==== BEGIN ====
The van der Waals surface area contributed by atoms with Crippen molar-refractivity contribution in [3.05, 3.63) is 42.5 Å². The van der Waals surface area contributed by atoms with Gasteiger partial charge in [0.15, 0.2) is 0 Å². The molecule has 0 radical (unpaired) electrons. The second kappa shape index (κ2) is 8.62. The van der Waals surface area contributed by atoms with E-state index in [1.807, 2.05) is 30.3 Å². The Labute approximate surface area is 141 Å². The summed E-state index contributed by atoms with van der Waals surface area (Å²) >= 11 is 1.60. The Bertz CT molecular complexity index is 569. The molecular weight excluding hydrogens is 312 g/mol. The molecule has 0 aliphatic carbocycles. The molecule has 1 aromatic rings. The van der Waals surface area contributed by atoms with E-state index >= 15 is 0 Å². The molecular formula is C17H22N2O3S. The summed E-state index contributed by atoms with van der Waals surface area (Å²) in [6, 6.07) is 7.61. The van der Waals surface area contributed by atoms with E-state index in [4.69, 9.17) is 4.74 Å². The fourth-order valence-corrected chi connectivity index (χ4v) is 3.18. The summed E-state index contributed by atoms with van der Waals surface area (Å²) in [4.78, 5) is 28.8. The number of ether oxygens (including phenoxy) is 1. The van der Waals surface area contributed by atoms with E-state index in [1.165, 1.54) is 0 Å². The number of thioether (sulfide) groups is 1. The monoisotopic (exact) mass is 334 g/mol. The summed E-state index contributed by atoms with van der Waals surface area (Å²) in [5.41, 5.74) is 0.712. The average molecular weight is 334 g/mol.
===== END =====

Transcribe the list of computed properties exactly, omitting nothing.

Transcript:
The van der Waals surface area contributed by atoms with Crippen molar-refractivity contribution in [3.05, 3.63) is 42.5 Å². The van der Waals surface area contributed by atoms with Gasteiger partial charge in [0.15, 0.2) is 0 Å². The molecule has 0 radical (unpaired) electrons. The second kappa shape index (κ2) is 8.62. The van der Waals surface area contributed by atoms with E-state index in [1.807, 2.05) is 30.3 Å². The Labute approximate surface area is 141 Å². The summed E-state index contributed by atoms with van der Waals surface area (Å²) >= 11 is 1.60. The Bertz CT molecular complexity index is 569. The molecular weight excluding hydrogens is 312 g/mol. The molecule has 0 aliphatic carbocycles. The molecule has 1 aromatic rings. The van der Waals surface area contributed by atoms with E-state index >= 15 is 0 Å². The molecular formula is C17H22N2O3S. The summed E-state index contributed by atoms with van der Waals surface area (Å²) in [6, 6.07) is 7.61. The van der Waals surface area contributed by atoms with E-state index in [4.69, 9.17) is 4.74 Å². The fourth-order valence-corrected chi connectivity index (χ4v) is 3.18. The summed E-state index contributed by atoms with van der Waals surface area (Å²) in [4.78, 5) is 28.8. The number of ether oxygens (including phenoxy) is 1. The van der Waals surface area contributed by atoms with E-state index in [1.165, 1.54) is 0 Å². The number of thioether (sulfide) groups is 1. The monoisotopic (exact) mass is 334 g/mol. The summed E-state index contributed by atoms with van der Waals surface area (Å²) in [5.41, 5.74) is 0.712. The average molecular weight is 334 g/mol.